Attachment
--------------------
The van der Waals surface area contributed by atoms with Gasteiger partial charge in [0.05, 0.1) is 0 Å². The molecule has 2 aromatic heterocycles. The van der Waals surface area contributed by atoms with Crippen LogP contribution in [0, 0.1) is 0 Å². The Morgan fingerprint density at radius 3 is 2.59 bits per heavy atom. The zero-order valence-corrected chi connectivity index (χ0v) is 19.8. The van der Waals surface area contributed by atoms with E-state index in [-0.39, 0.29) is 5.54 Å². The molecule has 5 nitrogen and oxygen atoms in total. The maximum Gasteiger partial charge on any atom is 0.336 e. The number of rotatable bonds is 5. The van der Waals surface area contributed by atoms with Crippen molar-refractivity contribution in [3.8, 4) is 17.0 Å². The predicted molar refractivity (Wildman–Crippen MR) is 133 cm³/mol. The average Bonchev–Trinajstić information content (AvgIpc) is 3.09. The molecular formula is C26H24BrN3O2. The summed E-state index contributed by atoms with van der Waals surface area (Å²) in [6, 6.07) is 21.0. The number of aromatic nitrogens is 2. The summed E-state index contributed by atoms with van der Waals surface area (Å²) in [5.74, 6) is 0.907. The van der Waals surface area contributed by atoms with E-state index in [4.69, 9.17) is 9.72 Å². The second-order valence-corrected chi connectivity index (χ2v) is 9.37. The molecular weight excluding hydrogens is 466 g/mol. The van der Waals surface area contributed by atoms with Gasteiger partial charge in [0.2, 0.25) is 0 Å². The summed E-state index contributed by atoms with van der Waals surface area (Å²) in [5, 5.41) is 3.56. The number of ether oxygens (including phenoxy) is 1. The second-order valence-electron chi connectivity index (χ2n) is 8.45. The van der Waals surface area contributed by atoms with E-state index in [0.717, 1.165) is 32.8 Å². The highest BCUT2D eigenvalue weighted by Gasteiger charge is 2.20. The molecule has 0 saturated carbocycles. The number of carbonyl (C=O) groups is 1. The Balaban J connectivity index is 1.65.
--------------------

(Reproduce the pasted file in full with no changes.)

The van der Waals surface area contributed by atoms with Gasteiger partial charge in [0.05, 0.1) is 0 Å². The molecule has 2 aromatic heterocycles. The van der Waals surface area contributed by atoms with Crippen LogP contribution in [0, 0.1) is 0 Å². The Morgan fingerprint density at radius 3 is 2.59 bits per heavy atom. The zero-order valence-corrected chi connectivity index (χ0v) is 19.8. The van der Waals surface area contributed by atoms with E-state index in [-0.39, 0.29) is 5.54 Å². The molecule has 5 nitrogen and oxygen atoms in total. The maximum Gasteiger partial charge on any atom is 0.336 e. The number of rotatable bonds is 5. The van der Waals surface area contributed by atoms with Crippen molar-refractivity contribution in [3.8, 4) is 17.0 Å². The predicted molar refractivity (Wildman–Crippen MR) is 133 cm³/mol. The average Bonchev–Trinajstić information content (AvgIpc) is 3.09. The molecular formula is C26H24BrN3O2. The summed E-state index contributed by atoms with van der Waals surface area (Å²) in [6, 6.07) is 21.0. The number of aromatic nitrogens is 2. The summed E-state index contributed by atoms with van der Waals surface area (Å²) in [5.74, 6) is 0.907. The van der Waals surface area contributed by atoms with E-state index in [4.69, 9.17) is 9.72 Å². The second-order valence-corrected chi connectivity index (χ2v) is 9.37. The molecular weight excluding hydrogens is 466 g/mol. The van der Waals surface area contributed by atoms with Gasteiger partial charge in [0.2, 0.25) is 0 Å². The summed E-state index contributed by atoms with van der Waals surface area (Å²) in [5, 5.41) is 3.56. The number of ether oxygens (including phenoxy) is 1. The second-order valence-electron chi connectivity index (χ2n) is 8.45. The van der Waals surface area contributed by atoms with E-state index in [0.717, 1.165) is 32.8 Å². The highest BCUT2D eigenvalue weighted by Gasteiger charge is 2.20. The molecule has 0 saturated carbocycles. The number of carbonyl (C=O) groups is 1. The Balaban J connectivity index is 1.65.